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What do LGBTQ people think about Hungary's controversial referendum?

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By Ádám Magyar
Our four interviewees: Ákos Modolo, Mónika Magasházi, Márió Dányi-Nagy, Emmett Hegedűs
Our four interviewees: Ákos Modolo, Mónika Magasházi, Márió Dányi-Nagy, Emmett Hegedűs   -   Copyright  Photos: Nóra Bereczki

Hungary is holding a controversial referendum on LGBTQ rights on Sunday (3 April), at the same time as a parliamentary election.

Voters will be asked for their views on legislation that limits schools' teaching about homosexuality and transgender issues.

Critics say the law, passed last year, was discriminatory, contravened European values and equates homosexuality with paedophilia.

Ahead of the vote, Euronews spoke to four members of Hungary's LGBTQ community to find out how they were feeling.

Three of them told us if things don't improve, they might not be living in Hungary much longer.

Mónika Magasházi: 'I wish the state would leave me alone'

"It's not that the state doesn't represent me or doesn't protect my rights. It's about being put on the spot and put in front of the gun."

This is how Mónika Magasházi summed up her feelings as a member of the LGBTQ community in Hungary in 2022.

"I no longer even think about being represented and protected by the state," Mónika added. "That's just in the dream category, now. I would be at least a bit happy if they would just leave me alone."

The 49-year-old trans woman has been on hormone therapy for about six months and is now preparing for her first reconstructive surgery.

She has been living as a woman for a year and a half, but it was the day of our interview that she first spoke to her boss at work about it.

In some ways, Mónika feels that coming out at work has even been made easier by the Hungarian government's handling of LGBTQ issues.

"I have a very strange feeling about this," said Mónika. "I feel very upset that the government has actually attacked us with this propaganda. It's coming out of the public media, it's coming out of the billboards. On the other hand, it can also be counterproductive for them. Because now that the government has shoved it in everybody's face, more and more families, work communities and friends are talking about it. In many ways, it's damaging to us, but maybe we don't need so much to explain. For example, I didn't need to explain so much to my boss," she said.

Photo: Nóra Bereczki
Mónika MagasháziPhoto: Nóra Bereczki

But that doesn't mean everything will go smoothly at work. Even if her colleagues and bosses accept the new situation without any problems, changing her IDs and email addresses in the IT system will be a more difficult task. Since May 2020, it is not possible to change the gender registered in the civil registry in Hungary, so Mónika cannot submit new documents with her new, female name. And IT systems are based on official documents and the employment contract at her workplace.

"The parent companies don't even understand this problem because they don't have it. If you are in transition in the West, you go to the office, get your new documents, bring them to the company and they will rewrite your details," she said, adding that if a woman who is in transition and looks like a woman has to show her male documents anywhere, it is very inconvenient.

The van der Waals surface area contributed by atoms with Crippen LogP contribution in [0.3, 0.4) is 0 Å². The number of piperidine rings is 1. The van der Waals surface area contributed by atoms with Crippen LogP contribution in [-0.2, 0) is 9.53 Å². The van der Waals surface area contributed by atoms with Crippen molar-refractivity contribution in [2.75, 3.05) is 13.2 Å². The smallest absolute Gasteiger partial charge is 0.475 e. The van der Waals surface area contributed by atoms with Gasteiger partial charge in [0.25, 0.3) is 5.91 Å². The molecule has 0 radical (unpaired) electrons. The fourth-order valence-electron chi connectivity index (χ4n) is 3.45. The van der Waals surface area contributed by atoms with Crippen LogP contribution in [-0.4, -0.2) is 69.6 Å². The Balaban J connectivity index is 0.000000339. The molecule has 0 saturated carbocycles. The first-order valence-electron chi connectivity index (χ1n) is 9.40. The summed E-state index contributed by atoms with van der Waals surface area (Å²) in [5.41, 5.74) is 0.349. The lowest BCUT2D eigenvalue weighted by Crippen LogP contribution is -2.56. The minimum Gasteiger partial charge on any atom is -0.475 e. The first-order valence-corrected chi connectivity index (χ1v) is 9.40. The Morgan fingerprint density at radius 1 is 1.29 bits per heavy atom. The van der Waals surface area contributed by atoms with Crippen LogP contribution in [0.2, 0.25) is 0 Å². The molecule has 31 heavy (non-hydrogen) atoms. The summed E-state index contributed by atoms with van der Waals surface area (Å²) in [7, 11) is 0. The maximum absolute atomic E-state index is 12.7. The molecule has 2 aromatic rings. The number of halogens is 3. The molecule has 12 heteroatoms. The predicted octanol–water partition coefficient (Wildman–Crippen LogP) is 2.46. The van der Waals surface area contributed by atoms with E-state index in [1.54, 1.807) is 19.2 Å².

Emmett Hegedűs: 'With the new law, my dreams became impossible'

Emmett Hegedűs, 18, is in a similar situation to Mónika. The new law has made it impossible for both of them to change their gender and name.

"I really don't like signing my name or taking out my ID. When I was 16, I had [the] motivation to go ahead in life and that was of course that in two years I wouldn't have to take out my female ID, I wouldn't have to menstruate or anything like that. With the change in the law, the dreams, the plans that I had built up became impossible," said Emmett, who has become an activist recently. His goal is to dispel fears in people about members of the LGBTQ community.

Photo: Nóra Bereczki
Emmett HegedűsPhoto: Nóra Bereczki

"If I don't know something and the first information I hear is that it's dangerous, I might believe it. Provided I otherwise agree with the decisions of the government from whom the information comes. It sounds very scary that someone would go up to your child and tell them to change gender," he said, referring to the upcoming referendum, about which he has strong views.

"No one in their right mind can say 'yes' to any of the questions with a clear heart. I don't want any of these statements to come true either. However, there is no reality to any of them. So it's a very evil way of amplifying the fear that people already have."

The referendum on 3 April will include four questions, proposed by Hungary's ruling party, Fidesz:

• Do you support the teaching of sexual orientation to underage children in public education institutions without parental consent?

• Do you support the promotion of sex reassignment therapy for underage children?

• Do you support the unrestricted exposure of underage children to sexually explicit media content that may affect their development?

• Do you support the showing of sex-change media content to minors?

There was a fifth question, but this was not certified by the court:

• Do you support the availability of sex-change treatments for minors?

According to Mónika, the timing of the referendum is no coincidence:

"It is a disgusting thing. It is clearly about trying to somehow keep the Fidesz camp together and get them to the polls. They are hoping that they can mobilise these people by threatening to operate on kindergarten children. You can only give invalid answers to these stupid questions."

Márió Dányi-Nagy: 'Threats can suck the everyday joy out of your life'

Márió Dányi-Nagy also sees political motivation in the organisation of the referendum.